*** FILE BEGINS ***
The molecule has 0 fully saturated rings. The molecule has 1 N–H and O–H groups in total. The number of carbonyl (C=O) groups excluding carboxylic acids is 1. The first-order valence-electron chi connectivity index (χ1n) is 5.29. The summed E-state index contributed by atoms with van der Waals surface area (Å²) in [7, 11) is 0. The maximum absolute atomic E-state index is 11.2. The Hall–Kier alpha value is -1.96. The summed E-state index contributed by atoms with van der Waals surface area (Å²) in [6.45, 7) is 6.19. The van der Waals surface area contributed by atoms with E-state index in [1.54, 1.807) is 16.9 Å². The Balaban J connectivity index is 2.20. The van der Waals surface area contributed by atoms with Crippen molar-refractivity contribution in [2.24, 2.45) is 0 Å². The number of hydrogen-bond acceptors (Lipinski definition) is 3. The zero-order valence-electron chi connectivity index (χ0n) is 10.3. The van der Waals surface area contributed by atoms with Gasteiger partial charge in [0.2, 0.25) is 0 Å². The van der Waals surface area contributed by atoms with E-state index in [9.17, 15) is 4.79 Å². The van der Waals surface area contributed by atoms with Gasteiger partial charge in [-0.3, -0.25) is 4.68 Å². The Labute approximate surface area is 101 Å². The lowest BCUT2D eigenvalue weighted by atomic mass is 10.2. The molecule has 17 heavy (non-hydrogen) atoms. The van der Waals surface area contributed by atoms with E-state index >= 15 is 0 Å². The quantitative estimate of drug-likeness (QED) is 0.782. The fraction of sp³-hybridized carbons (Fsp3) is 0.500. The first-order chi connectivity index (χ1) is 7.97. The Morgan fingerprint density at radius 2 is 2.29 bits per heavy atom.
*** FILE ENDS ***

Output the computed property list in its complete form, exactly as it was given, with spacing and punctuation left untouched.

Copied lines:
The molecule has 0 fully saturated rings. The molecule has 1 N–H and O–H groups in total. The number of carbonyl (C=O) groups excluding carboxylic acids is 1. The first-order valence-electron chi connectivity index (χ1n) is 5.29. The summed E-state index contributed by atoms with van der Waals surface area (Å²) in [7, 11) is 0. The maximum absolute atomic E-state index is 11.2. The Hall–Kier alpha value is -1.96. The summed E-state index contributed by atoms with van der Waals surface area (Å²) in [6.45, 7) is 6.19. The van der Waals surface area contributed by atoms with E-state index in [1.54, 1.807) is 16.9 Å². The Balaban J connectivity index is 2.20. The van der Waals surface area contributed by atoms with Crippen molar-refractivity contribution in [2.24, 2.45) is 0 Å². The number of hydrogen-bond acceptors (Lipinski definition) is 3. The zero-order valence-electron chi connectivity index (χ0n) is 10.3. The van der Waals surface area contributed by atoms with Gasteiger partial charge in [0.2, 0.25) is 0 Å². The van der Waals surface area contributed by atoms with E-state index in [9.17, 15) is 4.79 Å². The van der Waals surface area contributed by atoms with Gasteiger partial charge in [-0.3, -0.25) is 4.68 Å². The Labute approximate surface area is 101 Å². The lowest BCUT2D eigenvalue weighted by atomic mass is 10.2. The molecule has 17 heavy (non-hydrogen) atoms. The van der Waals surface area contributed by atoms with E-state index >= 15 is 0 Å². The quantitative estimate of drug-likeness (QED) is 0.782. The fraction of sp³-hybridized carbons (Fsp3) is 0.500. The first-order chi connectivity index (χ1) is 7.97. The Morgan fingerprint density at radius 2 is 2.29 bits per heavy atom.